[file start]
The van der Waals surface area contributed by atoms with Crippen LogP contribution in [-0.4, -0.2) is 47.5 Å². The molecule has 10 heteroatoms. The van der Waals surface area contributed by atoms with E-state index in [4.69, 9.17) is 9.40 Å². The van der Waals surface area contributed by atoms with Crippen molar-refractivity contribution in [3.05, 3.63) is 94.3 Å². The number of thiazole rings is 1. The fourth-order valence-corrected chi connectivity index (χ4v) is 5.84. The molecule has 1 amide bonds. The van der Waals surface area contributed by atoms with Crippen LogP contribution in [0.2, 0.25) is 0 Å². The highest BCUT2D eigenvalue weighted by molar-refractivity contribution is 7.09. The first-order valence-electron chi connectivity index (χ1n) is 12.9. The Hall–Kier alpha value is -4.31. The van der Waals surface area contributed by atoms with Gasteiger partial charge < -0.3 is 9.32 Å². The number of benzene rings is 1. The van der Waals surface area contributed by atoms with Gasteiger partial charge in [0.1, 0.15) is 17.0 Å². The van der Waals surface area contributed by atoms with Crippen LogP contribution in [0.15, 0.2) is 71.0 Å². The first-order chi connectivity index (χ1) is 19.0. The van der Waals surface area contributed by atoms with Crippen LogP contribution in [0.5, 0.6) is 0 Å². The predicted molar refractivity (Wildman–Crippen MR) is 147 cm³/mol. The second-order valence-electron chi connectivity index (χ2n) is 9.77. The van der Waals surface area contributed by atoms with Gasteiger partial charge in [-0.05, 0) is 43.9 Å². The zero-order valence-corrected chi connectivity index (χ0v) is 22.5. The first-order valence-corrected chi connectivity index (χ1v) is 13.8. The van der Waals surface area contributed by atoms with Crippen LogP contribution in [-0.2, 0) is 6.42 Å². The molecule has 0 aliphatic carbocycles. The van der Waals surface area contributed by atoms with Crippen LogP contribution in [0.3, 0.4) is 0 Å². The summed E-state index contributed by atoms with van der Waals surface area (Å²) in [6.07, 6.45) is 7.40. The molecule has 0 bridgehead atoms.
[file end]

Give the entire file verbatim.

The van der Waals surface area contributed by atoms with Crippen LogP contribution in [-0.4, -0.2) is 47.5 Å². The molecule has 10 heteroatoms. The van der Waals surface area contributed by atoms with E-state index in [4.69, 9.17) is 9.40 Å². The van der Waals surface area contributed by atoms with Crippen molar-refractivity contribution in [3.05, 3.63) is 94.3 Å². The number of thiazole rings is 1. The fourth-order valence-corrected chi connectivity index (χ4v) is 5.84. The molecule has 1 amide bonds. The van der Waals surface area contributed by atoms with Crippen LogP contribution in [0.2, 0.25) is 0 Å². The highest BCUT2D eigenvalue weighted by molar-refractivity contribution is 7.09. The first-order valence-electron chi connectivity index (χ1n) is 12.9. The Hall–Kier alpha value is -4.31. The van der Waals surface area contributed by atoms with Gasteiger partial charge < -0.3 is 9.32 Å². The number of benzene rings is 1. The van der Waals surface area contributed by atoms with Gasteiger partial charge in [0.1, 0.15) is 17.0 Å². The van der Waals surface area contributed by atoms with Crippen LogP contribution in [0.15, 0.2) is 71.0 Å². The first-order chi connectivity index (χ1) is 19.0. The van der Waals surface area contributed by atoms with Crippen LogP contribution in [0.5, 0.6) is 0 Å². The predicted molar refractivity (Wildman–Crippen MR) is 147 cm³/mol. The second-order valence-electron chi connectivity index (χ2n) is 9.77. The van der Waals surface area contributed by atoms with Gasteiger partial charge in [-0.05, 0) is 43.9 Å². The zero-order valence-corrected chi connectivity index (χ0v) is 22.5. The first-order valence-corrected chi connectivity index (χ1v) is 13.8. The van der Waals surface area contributed by atoms with Crippen LogP contribution in [-0.2, 0) is 6.42 Å². The molecule has 0 aliphatic carbocycles. The van der Waals surface area contributed by atoms with Crippen LogP contribution in [0.3, 0.4) is 0 Å². The summed E-state index contributed by atoms with van der Waals surface area (Å²) in [6.07, 6.45) is 7.40. The molecule has 0 bridgehead atoms.